--NIST 800-34

    Like a lot of terms, different people use these terms differently.

    For example, if you were studying for the CISSP exam, then I would suggest that BCP deals with routine business disruptions whereas Disaster Recovery deals with major nonroutine disruptions.

    In another context, you might take a somewhat different perspective.

    Best of luck,
    Uno
     
  4. Mark R

    Mark R Diamond Member

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    Your definitions make sense. I guess DR simply means something totally unexpected, where BC means something that is more likely to happen.

    Anyway, it's been interesting to see how different system integrators deal with this. One presented their software solution but offered to host it as a cloud service. Rather than simply providing a rack with app servers/SAN/long term store for us to install on-site, they would host complete replicated racks at multiple tier 4 DCs (where there would be a fully managed service) and provide multiple redundant links from our site to each of their DCs.

    Anyway, it's going to be interesting chosing between the solutions - I suspect the finance dept may have something to say about the multiple tier 4 DC solution.
     
  5. alkemyst

    alkemyst No Lifer

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    Business continuity is more nothing changes during a failure.

    Disaster Recovery is more restoring what you had.


    none of this is set in stone though so that is a problem.
     
  6. ScottMac

    ScottMac Moderator<br>Networking<br>Elite member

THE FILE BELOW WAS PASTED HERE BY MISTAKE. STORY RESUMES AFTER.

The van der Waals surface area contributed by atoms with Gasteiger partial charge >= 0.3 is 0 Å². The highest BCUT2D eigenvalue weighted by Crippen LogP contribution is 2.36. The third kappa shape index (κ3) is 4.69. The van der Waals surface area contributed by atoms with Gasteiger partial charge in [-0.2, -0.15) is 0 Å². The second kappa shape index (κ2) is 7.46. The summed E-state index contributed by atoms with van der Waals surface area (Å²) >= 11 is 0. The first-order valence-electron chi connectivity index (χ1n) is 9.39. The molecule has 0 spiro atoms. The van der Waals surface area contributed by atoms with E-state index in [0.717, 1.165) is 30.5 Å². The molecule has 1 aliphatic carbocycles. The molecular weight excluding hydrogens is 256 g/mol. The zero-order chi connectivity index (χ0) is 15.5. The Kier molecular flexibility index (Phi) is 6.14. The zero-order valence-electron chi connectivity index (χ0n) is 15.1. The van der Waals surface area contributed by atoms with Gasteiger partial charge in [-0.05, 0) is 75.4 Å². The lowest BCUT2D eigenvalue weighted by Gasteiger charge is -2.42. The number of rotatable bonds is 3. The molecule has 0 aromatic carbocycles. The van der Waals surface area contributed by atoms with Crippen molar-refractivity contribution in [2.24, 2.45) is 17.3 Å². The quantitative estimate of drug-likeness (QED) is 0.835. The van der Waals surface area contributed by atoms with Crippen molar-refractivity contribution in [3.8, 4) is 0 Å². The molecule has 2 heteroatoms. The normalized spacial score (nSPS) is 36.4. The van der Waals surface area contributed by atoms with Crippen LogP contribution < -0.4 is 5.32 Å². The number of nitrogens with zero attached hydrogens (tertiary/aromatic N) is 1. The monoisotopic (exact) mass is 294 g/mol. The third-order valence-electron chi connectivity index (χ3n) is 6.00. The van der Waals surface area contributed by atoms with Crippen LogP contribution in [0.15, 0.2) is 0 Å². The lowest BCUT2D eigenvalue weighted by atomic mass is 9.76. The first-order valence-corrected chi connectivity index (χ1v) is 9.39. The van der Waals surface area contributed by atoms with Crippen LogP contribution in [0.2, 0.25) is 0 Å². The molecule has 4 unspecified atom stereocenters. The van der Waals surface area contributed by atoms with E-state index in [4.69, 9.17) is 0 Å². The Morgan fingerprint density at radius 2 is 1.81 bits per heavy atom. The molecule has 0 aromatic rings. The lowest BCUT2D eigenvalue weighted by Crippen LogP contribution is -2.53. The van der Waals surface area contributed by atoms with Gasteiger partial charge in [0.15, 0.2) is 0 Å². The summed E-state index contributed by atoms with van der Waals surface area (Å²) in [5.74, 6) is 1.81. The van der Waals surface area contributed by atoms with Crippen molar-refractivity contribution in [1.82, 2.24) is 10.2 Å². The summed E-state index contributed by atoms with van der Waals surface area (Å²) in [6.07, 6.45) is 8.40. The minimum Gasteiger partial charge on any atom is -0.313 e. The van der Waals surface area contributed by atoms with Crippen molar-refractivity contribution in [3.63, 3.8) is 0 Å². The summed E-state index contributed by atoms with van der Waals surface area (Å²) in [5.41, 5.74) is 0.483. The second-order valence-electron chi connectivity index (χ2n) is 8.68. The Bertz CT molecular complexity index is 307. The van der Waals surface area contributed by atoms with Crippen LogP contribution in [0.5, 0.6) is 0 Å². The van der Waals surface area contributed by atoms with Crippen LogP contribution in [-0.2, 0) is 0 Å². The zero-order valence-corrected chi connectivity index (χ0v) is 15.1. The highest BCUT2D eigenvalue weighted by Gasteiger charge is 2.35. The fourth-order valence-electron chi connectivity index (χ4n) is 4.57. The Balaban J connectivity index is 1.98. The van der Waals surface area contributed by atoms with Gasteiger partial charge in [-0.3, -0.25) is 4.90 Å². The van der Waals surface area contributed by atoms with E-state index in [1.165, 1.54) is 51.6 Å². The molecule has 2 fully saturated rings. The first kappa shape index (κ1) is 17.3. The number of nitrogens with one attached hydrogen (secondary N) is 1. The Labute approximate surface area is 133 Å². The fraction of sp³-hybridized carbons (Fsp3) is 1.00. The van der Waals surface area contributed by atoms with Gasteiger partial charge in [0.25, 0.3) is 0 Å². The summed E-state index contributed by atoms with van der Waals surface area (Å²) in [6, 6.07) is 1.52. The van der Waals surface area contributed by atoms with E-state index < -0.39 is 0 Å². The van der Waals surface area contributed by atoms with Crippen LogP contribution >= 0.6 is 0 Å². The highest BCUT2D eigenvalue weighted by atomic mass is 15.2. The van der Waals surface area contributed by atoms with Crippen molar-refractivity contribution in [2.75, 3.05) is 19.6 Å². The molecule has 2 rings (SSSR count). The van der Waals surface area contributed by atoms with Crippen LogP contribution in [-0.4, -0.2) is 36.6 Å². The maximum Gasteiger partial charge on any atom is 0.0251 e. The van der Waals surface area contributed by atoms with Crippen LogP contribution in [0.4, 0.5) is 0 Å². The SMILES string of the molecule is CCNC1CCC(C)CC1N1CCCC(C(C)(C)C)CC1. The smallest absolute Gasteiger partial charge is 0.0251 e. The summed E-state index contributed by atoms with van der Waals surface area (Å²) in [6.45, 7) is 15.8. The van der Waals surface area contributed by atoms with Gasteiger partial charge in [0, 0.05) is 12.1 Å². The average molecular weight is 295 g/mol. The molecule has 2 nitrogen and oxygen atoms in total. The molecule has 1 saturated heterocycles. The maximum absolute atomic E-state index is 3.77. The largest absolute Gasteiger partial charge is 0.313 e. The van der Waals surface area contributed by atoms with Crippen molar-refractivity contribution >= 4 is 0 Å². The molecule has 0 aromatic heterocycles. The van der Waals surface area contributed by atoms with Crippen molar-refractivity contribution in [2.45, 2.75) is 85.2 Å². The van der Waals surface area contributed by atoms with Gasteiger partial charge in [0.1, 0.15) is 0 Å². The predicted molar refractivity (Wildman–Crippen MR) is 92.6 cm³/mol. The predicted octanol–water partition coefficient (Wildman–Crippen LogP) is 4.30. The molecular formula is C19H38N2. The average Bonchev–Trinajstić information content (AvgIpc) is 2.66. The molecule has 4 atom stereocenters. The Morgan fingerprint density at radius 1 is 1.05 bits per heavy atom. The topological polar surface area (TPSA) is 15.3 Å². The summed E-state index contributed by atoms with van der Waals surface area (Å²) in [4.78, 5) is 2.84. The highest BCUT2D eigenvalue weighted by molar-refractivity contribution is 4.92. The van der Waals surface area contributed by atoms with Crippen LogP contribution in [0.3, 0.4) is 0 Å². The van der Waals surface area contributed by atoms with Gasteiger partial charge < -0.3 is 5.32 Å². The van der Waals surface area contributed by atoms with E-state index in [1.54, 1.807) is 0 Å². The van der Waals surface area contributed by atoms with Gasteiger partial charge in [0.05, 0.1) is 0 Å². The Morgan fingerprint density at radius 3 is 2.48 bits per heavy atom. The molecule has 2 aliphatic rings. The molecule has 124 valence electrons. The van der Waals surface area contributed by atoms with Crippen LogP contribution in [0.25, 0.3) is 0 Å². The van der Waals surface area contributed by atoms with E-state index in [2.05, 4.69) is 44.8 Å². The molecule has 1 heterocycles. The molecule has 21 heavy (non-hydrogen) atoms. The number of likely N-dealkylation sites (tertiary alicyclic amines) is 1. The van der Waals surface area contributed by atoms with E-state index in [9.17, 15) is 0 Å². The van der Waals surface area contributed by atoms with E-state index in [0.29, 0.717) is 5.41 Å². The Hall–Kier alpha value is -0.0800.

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    Business Continuity is more than just the data and systems. It covers everything needed to get the business up & running (or in some cases, transfer operations to a backup site before the disaster occurs).

    It covers things like replacement office space, employee quarters, power sources (getting / maintaining / fueling a generator, for example), phone & data services, food and other "bulk resources" (ice, water, etc.) availability, maybe even third-party transportation for employees to get them to the new work site ... everything needed to continue operation after something ugly happens.

    IT's role is stuff like cabling, active infrastructure, computers, data recovery / connection to backup data or drive images, external access (i.e., Internet), data and system security ... everything to provide information and communication resources to the employee base following something ugly.

    Data Recovery is a part of Business Continuity; having the backups / archives are useless if you can't get to 'em. Having computers is useless if you don't have power. Having computers is useless if you don't have a place to use them, or if the employees can't get to 'em.

    We have to review and update our BC and DR plans every quarter (minimum) or when Operations processes change. It's a PITA, but when something ugly happens, we'll have the guidelines to get things cookin' again in the minimum possible time. If our competitors can't / don't // won't ... then that gives us a business advantage and (hopefully) elevates our reputation with our customers.